Brownness, Journal, Myself, Random, Writing


shalimar the clown
shalimar the clown (Photo credit: dltq)


Cover of "Bombay Time: A Novel"
Cover of Bombay Time: A Novel


Cover of "Junglee Girl"
Cover of Junglee Girl



I still cannot believe the words that come up on this screen.  My cup of tea steams, waiting for me to drink it down.  The dog watching my every move, believing any second now I will take her for walk.  The quietness of the morning, interrupted only by rare passing cars or the random barks of dogs who think they can take on the cars, seems loud.  The hardness of the chair I am sitting on, digging into my butt deeper and deeper as if looking for something inside me, makes me realize how much effort it takes to put on these tiny words onto this screen.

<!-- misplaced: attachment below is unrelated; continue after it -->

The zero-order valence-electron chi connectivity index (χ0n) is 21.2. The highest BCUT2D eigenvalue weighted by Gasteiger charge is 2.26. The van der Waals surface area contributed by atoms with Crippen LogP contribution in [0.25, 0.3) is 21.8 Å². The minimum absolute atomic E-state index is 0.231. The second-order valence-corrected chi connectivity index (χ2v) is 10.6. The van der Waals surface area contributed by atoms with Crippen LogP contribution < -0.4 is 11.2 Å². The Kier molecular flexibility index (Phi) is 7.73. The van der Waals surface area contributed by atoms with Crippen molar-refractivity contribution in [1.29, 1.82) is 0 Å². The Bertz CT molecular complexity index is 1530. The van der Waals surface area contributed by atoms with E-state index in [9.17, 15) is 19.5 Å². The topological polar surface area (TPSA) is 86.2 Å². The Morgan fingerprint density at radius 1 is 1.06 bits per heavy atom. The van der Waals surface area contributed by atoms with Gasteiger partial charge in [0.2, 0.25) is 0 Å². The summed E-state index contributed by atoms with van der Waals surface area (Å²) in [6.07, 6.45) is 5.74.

The remnants of a dream come to me just now. An old couple I am visiting insist I take the 2 books I was admiring in their library. I don’t know who they are, but I confidently tell them to feel free to come borrow anything from mine. I also brag that mine is bigger (Freud anyone).  At that, I look around and see what I have.  There’s Bharati Mukherjee‘s The Holder of the World right next to by Bombay Time by Thrity Umrigar.  Then there is Junglee Girl by Ginu Kamani, overwhelming Love from Punjab by someone named Dhillon. My Indian collection is a source of pride for me.  I used to visit the book store, and look for any Indian authors because I believed it was important to have them in my library.  I don’t know when my enthusiasm waned, or when I stopped buying any books.  Perhaps it happened when I realized that I had more more than I could possibly read in 6 months or maybe it came when I look at the titles, and most of their stories don’t come to me.  Lately, my memory is not what it used to be.  It is a fact that I am painfully aware of, and makes me want to reread all the books in my library especially the Indian ones.  Salman Rushdie‘s Shalimar the Clown beckons me, and does the anthology Our Feet Walk the Sky. But then I realize it’s not just about the Indians, it’s about all the words that surround me.  They all are staring at me, almost wishing for me to create my own. Silence…



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